What Should I Ask for in a Car Accident?

Most people have been in at least one car accident in their lives. With that experience under your belt, you already know it's no easy task to get what is fair and rightfully owed to you from the insurance companies. While they may seem concerned by inquiring about your injuries, you must understand that insurance adjusters are working for the insurance companies—not you—and their goal is to close your claim with the least compensation paid out as possible. 

Understanding your rights is critical at this point in the game, and make no mistake, an insurance adjuster is not going to advise you of your rights as a personal injury attorney would do. They aren't under any obligation to let you know how to maximize your settlement. 

Some of your needs could include medical costs, pain, and suffering, and lost wages from being unable to work during your recovery. However, every accident is unique, and so is the type of compensation you can get depending on your state's laws and the circumstances of the accident. An attorney can help you navigate the system and ensure you get a fair settlement. Let's take a deep dive into the question, "What should I ask for in a car settlement?" 

What kind of compensation should I be eligible to receive?

You're probably familiar with the basic types of compensation you can get after a car accident, like medical bills and property damage. Still, a car accident can drastically impact your life. If you were severely injured, you're now looking at a mountain of medical bills and an uncertain financial future. 

Under these circumstances, you should definitely seek legal advice. Otherwise, you may not calculate for future medical treatments and other life adjustments into your settlement. If you don't offset these costs, you could wind up settling for far less than you are entitled to.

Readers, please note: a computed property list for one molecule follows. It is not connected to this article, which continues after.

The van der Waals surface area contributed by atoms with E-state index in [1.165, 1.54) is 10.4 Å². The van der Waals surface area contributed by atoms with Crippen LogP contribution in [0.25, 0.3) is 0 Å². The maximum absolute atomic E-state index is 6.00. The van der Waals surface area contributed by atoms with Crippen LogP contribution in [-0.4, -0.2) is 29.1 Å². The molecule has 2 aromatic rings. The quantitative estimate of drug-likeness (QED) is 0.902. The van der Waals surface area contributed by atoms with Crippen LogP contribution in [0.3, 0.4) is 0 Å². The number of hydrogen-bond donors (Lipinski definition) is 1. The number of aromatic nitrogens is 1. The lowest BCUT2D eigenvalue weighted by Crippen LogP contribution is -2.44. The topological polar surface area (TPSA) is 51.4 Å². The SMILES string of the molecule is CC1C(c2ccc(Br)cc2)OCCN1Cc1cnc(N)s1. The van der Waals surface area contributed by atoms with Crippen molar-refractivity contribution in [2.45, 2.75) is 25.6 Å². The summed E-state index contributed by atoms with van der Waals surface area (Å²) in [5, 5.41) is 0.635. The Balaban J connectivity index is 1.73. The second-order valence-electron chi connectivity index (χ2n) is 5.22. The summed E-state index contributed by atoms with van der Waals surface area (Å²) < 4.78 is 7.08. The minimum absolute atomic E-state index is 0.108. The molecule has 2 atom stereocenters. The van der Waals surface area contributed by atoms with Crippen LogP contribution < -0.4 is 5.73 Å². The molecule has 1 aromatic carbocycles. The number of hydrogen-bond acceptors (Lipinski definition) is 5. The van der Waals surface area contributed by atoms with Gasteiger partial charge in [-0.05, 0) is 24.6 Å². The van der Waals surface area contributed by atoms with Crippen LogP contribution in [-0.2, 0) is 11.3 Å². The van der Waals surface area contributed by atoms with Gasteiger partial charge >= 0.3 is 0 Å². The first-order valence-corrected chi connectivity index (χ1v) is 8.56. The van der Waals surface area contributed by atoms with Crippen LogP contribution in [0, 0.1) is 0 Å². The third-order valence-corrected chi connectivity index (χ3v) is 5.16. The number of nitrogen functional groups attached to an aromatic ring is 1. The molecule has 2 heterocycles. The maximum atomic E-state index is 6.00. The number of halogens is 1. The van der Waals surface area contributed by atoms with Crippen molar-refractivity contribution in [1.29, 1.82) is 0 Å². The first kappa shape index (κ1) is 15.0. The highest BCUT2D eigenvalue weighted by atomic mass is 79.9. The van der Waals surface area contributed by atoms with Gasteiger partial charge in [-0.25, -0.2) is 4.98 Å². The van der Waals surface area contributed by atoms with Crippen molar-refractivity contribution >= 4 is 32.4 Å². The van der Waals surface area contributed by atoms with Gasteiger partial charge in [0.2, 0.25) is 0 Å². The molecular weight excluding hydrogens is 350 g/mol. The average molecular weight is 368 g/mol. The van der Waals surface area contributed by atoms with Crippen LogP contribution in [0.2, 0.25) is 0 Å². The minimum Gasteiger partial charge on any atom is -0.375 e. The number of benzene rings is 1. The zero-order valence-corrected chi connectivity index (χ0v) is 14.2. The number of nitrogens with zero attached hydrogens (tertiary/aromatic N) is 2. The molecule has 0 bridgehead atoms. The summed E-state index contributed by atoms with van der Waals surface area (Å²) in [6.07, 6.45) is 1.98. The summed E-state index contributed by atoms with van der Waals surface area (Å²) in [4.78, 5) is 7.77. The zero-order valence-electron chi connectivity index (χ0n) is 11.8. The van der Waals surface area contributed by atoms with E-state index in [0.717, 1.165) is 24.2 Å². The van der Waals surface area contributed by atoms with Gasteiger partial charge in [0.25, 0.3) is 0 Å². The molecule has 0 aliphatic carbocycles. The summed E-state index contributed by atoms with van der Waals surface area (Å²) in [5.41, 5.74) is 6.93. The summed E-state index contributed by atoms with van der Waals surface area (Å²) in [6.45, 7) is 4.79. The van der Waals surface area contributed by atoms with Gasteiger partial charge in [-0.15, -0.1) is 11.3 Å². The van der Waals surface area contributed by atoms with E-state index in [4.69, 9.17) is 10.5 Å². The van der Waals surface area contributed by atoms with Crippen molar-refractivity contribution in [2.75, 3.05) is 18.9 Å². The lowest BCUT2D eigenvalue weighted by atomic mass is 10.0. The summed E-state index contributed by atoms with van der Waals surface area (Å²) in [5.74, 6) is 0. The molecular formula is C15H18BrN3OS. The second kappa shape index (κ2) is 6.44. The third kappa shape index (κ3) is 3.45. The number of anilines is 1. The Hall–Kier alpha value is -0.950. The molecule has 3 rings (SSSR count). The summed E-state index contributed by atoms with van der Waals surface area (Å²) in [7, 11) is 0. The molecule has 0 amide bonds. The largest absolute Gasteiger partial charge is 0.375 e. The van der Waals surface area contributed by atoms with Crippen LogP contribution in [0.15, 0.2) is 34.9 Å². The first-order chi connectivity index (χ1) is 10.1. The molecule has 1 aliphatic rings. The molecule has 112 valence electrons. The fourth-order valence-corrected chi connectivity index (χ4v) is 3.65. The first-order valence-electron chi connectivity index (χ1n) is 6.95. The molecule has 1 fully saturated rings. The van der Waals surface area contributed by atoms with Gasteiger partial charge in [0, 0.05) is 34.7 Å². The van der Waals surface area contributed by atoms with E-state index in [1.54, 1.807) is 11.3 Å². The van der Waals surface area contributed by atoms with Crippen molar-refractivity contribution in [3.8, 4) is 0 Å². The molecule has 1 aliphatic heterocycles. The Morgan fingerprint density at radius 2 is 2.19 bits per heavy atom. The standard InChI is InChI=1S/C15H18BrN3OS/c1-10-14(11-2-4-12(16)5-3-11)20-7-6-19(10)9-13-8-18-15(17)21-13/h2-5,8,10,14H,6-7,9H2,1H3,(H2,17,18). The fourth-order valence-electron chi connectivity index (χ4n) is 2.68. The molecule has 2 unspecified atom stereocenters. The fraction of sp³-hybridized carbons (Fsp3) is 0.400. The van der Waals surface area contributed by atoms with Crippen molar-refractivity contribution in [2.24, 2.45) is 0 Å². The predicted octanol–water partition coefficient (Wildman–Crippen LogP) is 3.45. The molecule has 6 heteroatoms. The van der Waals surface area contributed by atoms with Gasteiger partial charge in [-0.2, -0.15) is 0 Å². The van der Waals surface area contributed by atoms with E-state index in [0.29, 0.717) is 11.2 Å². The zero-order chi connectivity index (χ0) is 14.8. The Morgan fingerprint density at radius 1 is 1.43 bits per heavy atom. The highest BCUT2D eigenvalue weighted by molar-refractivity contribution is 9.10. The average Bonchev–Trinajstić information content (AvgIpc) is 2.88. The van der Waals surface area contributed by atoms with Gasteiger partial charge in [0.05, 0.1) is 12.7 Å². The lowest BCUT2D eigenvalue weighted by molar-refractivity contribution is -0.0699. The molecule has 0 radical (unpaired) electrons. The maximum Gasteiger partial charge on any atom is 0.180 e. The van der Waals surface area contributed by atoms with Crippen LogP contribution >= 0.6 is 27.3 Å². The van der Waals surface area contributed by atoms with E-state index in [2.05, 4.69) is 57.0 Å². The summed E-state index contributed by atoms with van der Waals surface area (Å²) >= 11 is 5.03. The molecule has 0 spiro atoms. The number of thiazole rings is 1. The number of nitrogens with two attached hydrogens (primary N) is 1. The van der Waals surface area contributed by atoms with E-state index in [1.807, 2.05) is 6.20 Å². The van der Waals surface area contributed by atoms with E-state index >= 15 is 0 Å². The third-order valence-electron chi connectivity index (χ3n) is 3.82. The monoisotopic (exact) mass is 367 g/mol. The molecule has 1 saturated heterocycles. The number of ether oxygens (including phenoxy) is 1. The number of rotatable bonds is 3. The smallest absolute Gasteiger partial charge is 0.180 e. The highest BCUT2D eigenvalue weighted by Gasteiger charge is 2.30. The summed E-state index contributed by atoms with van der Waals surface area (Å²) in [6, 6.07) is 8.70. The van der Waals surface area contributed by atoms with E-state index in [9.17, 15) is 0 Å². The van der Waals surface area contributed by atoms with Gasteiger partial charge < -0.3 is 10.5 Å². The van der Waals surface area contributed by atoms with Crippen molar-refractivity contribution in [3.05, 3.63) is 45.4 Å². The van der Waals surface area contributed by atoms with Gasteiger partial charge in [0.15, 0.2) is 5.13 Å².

When answering the question, "what should I ask for in a car accident," it will depend upon many factors such as where the accident occurred, what type of vehicles were involved, and whether you were the driver or the passenger.

Why does the state matter?

We've already mentioned that state laws can impact the kind of compensation you can receive and from whom. This is because some states are "at-fault" while others are "no-fault." In an "at-fault" state, if a driver is responsible for causing an accident, they are also responsible for paying the other party's vehicle damage and medical expenses up to their insurance policy limits. Any damages beyond the policy limits have to be paid out of pocket. 

In a "no-fault" state, each injured party should have their medical expenses paid by their own private PIP insurance, which is the requirement to carry in these states. However, vehicle damage is the responsibility of the driver who caused the crash. There are a lot of conditions and caveats to the law, so when in doubt, one of our personal injury lawyers can help define all of the details for a successful settlement or verdict. 

Below is a list of "no-fault" states:

  • Arkansas
  • Delaware
  • Florida
  • Hawaii
  • Kansas
  • Kentucky
  • Maryland
  • Massachusetts
  • Michigan
  • Minnesota
  • New Jersey
  • New York
  • North Dakota 
  • Oregon
  • Pennsylvania 
  • Texas
  • Utah
  • Washington

Why does it matter if I'm the driver or the passenger?